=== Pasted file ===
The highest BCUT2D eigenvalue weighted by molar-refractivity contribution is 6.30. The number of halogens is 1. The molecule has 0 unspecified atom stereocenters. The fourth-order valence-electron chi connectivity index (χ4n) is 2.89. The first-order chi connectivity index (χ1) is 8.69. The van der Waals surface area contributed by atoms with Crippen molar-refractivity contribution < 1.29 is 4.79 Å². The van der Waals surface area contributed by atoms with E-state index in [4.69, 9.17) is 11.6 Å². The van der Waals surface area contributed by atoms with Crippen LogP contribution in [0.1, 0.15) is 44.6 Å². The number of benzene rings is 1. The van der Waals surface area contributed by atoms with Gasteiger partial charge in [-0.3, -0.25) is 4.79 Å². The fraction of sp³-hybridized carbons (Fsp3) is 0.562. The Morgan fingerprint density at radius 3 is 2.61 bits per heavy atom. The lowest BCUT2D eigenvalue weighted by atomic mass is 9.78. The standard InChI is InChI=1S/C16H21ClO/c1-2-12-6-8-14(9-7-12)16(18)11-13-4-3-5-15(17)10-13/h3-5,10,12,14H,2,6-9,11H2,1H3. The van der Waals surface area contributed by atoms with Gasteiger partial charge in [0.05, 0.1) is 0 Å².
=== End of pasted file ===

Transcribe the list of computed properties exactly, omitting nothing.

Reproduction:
The highest BCUT2D eigenvalue weighted by molar-refractivity contribution is 6.30. The number of halogens is 1. The molecule has 0 unspecified atom stereocenters. The fourth-order valence-electron chi connectivity index (χ4n) is 2.89. The first-order chi connectivity index (χ1) is 8.69. The van der Waals surface area contributed by atoms with Crippen molar-refractivity contribution < 1.29 is 4.79 Å². The van der Waals surface area contributed by atoms with E-state index in [4.69, 9.17) is 11.6 Å². The van der Waals surface area contributed by atoms with Crippen LogP contribution in [0.1, 0.15) is 44.6 Å². The number of benzene rings is 1. The van der Waals surface area contributed by atoms with Gasteiger partial charge in [-0.3, -0.25) is 4.79 Å². The fraction of sp³-hybridized carbons (Fsp3) is 0.562. The Morgan fingerprint density at radius 3 is 2.61 bits per heavy atom. The lowest BCUT2D eigenvalue weighted by atomic mass is 9.78. The standard InChI is InChI=1S/C16H21ClO/c1-2-12-6-8-14(9-7-12)16(18)11-13-4-3-5-15(17)10-13/h3-5,10,12,14H,2,6-9,11H2,1H3. The van der Waals surface area contributed by atoms with Gasteiger partial charge in [0.05, 0.1) is 0 Å².